Register here: Partnerships for Healthier Corner Stores

July 30th:
My Neighborhood, My Store: 
Developing community-driven strategies to design and implement corner store conversions.  Healthy changes to small food stores may not be sustainable if they do not reflect the needs and preferences of local residents.  This webinar will discuss best practices for empowering and building the capacity of community residents to develop healthy corner stores, with inspiring examples from around the country.

Register here: My Neighborhood, My Store

If you can’t join us live on these dates, webinars will be recorded and made available on ChangeLab Solutions’ website, along with slide presentations and links to other resources. 

This material was produced by the California Department of Public Health’s Network for a Healthy California with funding from USDA SNAP, known in California as CalFresh (formerly Food Stamps). These institutions are equal opportunity providers and employers. CalFresh provides assistance to low-income households and can help buy nutritious foods for better health. For CalFresh information, call 1-877-847-3663. For important nutrition information, visit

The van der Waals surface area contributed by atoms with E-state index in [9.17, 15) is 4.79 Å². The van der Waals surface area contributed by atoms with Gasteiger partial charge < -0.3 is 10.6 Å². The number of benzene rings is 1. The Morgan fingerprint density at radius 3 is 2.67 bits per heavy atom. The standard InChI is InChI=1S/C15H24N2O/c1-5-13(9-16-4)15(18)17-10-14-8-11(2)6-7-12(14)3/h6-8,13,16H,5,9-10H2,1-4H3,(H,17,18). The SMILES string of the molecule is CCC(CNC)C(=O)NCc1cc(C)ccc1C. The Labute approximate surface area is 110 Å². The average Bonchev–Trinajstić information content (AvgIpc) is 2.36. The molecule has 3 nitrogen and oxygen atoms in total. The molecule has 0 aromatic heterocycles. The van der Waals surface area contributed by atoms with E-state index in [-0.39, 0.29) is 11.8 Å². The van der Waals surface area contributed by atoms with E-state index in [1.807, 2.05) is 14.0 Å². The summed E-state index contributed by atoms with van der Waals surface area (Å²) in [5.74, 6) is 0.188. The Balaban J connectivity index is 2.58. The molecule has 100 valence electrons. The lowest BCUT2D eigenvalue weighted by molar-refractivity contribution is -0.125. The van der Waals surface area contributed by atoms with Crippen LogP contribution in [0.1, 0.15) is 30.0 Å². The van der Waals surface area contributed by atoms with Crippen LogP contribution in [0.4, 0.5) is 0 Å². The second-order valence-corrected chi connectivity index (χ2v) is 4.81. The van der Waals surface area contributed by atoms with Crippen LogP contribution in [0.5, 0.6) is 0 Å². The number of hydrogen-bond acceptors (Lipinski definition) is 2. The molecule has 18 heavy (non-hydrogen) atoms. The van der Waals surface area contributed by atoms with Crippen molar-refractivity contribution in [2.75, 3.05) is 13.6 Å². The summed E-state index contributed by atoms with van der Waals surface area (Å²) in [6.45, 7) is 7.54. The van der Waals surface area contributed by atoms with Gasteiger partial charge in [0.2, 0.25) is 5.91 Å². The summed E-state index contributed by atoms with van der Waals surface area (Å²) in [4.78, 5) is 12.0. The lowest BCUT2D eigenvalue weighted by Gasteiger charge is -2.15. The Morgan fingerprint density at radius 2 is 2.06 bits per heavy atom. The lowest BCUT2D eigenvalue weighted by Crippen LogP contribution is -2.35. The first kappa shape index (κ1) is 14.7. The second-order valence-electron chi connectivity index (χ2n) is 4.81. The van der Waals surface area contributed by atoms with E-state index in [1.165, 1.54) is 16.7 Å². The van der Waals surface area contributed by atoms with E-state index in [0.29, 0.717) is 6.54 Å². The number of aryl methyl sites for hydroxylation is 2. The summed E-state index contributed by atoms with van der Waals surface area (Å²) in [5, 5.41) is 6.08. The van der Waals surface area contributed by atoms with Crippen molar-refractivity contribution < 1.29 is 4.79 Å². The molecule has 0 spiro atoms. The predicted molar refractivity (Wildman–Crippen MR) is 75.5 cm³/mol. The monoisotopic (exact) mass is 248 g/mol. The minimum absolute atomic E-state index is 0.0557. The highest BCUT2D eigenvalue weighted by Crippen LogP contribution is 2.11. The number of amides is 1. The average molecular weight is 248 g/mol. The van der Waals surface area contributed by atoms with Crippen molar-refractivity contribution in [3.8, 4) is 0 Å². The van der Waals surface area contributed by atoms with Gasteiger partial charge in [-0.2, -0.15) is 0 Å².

Licensing & Zoning: Tools for Public Health

July 23, 2012 in Resources, Tools

ChangeLab Solutions, 2012.

Learn how licensing and zoning laws can help promote public health and how to choose the best strategy to meet the goals for your community. Also, learn the difference between licensing and zoning laws. This guide explains how regulations can be shaped to accomplish goals such as limiting the location or density of tobacco retailers or liquor stores, creating “healthy food zones” near schools, increasing the availability of healthy foods, and requiring acceptance of federal food assistance. Many of the licensing and zoning tools described might be helpful for people working on healthy corner store projects.

Download the full pdf here: Licensing & Zoning-Tools for Public Health.

Building Relationships with Regional Grocers

June 25, 2012 in Resources